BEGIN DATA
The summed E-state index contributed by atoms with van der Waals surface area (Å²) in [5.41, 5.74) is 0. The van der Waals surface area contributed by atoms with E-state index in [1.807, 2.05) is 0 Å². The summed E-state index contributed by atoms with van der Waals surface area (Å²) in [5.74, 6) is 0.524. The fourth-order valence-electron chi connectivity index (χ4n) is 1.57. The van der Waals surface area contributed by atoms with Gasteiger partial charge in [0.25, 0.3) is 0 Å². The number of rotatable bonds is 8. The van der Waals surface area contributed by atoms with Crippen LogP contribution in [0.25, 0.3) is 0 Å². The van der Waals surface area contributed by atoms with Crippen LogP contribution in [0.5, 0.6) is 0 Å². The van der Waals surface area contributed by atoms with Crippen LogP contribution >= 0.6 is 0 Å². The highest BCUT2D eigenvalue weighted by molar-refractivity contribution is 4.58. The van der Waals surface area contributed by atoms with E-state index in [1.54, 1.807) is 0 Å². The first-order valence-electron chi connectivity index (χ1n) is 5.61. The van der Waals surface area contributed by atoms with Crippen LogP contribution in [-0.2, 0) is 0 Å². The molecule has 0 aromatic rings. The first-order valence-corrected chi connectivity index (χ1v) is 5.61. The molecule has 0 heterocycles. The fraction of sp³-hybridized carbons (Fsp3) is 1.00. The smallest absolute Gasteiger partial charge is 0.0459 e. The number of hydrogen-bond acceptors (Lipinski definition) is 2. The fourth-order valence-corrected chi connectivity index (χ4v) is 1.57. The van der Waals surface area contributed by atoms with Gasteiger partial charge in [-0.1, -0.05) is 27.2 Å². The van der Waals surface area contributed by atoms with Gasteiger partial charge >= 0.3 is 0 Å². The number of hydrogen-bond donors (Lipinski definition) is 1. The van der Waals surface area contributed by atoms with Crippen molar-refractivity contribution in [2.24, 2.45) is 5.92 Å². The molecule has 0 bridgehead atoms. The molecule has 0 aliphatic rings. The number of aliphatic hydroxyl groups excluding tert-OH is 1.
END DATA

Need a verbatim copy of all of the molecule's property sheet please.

The summed E-state index contributed by atoms with van der Waals surface area (Å²) in [5.41, 5.74) is 0. The van der Waals surface area contributed by atoms with E-state index in [1.807, 2.05) is 0 Å². The summed E-state index contributed by atoms with van der Waals surface area (Å²) in [5.74, 6) is 0.524. The fourth-order valence-electron chi connectivity index (χ4n) is 1.57. The van der Waals surface area contributed by atoms with Gasteiger partial charge in [0.25, 0.3) is 0 Å². The number of rotatable bonds is 8. The van der Waals surface area contributed by atoms with Crippen LogP contribution in [0.25, 0.3) is 0 Å². The van der Waals surface area contributed by atoms with Crippen LogP contribution in [0.5, 0.6) is 0 Å². The van der Waals surface area contributed by atoms with Crippen LogP contribution >= 0.6 is 0 Å². The highest BCUT2D eigenvalue weighted by molar-refractivity contribution is 4.58. The van der Waals surface area contributed by atoms with E-state index in [1.54, 1.807) is 0 Å². The first-order valence-electron chi connectivity index (χ1n) is 5.61. The van der Waals surface area contributed by atoms with Crippen LogP contribution in [-0.2, 0) is 0 Å². The molecule has 0 aromatic rings. The first-order valence-corrected chi connectivity index (χ1v) is 5.61. The molecule has 0 heterocycles. The fraction of sp³-hybridized carbons (Fsp3) is 1.00. The smallest absolute Gasteiger partial charge is 0.0459 e. The number of hydrogen-bond acceptors (Lipinski definition) is 2. The fourth-order valence-corrected chi connectivity index (χ4v) is 1.57. The van der Waals surface area contributed by atoms with Gasteiger partial charge in [-0.1, -0.05) is 27.2 Å². The van der Waals surface area contributed by atoms with Gasteiger partial charge >= 0.3 is 0 Å². The number of hydrogen-bond donors (Lipinski definition) is 1. The van der Waals surface area contributed by atoms with Crippen molar-refractivity contribution in [2.24, 2.45) is 5.92 Å². The molecule has 0 bridgehead atoms. The molecule has 0 aliphatic rings. The number of aliphatic hydroxyl groups excluding tert-OH is 1.